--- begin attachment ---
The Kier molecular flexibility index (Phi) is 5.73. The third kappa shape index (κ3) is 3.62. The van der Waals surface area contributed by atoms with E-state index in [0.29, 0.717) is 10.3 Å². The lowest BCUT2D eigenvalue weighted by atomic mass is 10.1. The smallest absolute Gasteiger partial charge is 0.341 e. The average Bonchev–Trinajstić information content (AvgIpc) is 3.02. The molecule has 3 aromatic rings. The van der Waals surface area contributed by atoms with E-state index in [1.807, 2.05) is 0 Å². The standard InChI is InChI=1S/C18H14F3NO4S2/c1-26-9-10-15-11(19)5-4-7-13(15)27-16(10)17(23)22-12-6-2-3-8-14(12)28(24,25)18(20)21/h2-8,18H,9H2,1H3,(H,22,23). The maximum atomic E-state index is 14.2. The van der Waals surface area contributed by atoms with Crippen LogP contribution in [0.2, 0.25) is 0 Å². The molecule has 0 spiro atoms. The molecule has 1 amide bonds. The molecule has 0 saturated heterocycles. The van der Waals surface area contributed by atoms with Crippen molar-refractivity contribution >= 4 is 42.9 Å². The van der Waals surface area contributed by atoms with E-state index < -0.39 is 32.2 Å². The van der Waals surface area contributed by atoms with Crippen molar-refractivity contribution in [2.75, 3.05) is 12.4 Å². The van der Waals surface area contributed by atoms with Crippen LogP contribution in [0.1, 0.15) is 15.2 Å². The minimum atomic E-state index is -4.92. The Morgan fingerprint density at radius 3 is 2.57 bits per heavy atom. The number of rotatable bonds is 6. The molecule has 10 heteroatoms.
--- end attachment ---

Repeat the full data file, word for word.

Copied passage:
The Kier molecular flexibility index (Phi) is 5.73. The third kappa shape index (κ3) is 3.62. The van der Waals surface area contributed by atoms with E-state index in [0.29, 0.717) is 10.3 Å². The lowest BCUT2D eigenvalue weighted by atomic mass is 10.1. The smallest absolute Gasteiger partial charge is 0.341 e. The average Bonchev–Trinajstić information content (AvgIpc) is 3.02. The molecule has 3 aromatic rings. The van der Waals surface area contributed by atoms with E-state index in [1.807, 2.05) is 0 Å². The standard InChI is InChI=1S/C18H14F3NO4S2/c1-26-9-10-15-11(19)5-4-7-13(15)27-16(10)17(23)22-12-6-2-3-8-14(12)28(24,25)18(20)21/h2-8,18H,9H2,1H3,(H,22,23). The maximum atomic E-state index is 14.2. The van der Waals surface area contributed by atoms with Crippen LogP contribution in [0.2, 0.25) is 0 Å². The molecule has 0 spiro atoms. The molecule has 1 amide bonds. The molecule has 0 saturated heterocycles. The van der Waals surface area contributed by atoms with Crippen molar-refractivity contribution >= 4 is 42.9 Å². The van der Waals surface area contributed by atoms with E-state index < -0.39 is 32.2 Å². The van der Waals surface area contributed by atoms with Crippen molar-refractivity contribution in [2.75, 3.05) is 12.4 Å². The van der Waals surface area contributed by atoms with Crippen LogP contribution in [0.1, 0.15) is 15.2 Å². The minimum atomic E-state index is -4.92. The Morgan fingerprint density at radius 3 is 2.57 bits per heavy atom. The number of rotatable bonds is 6. The molecule has 10 heteroatoms.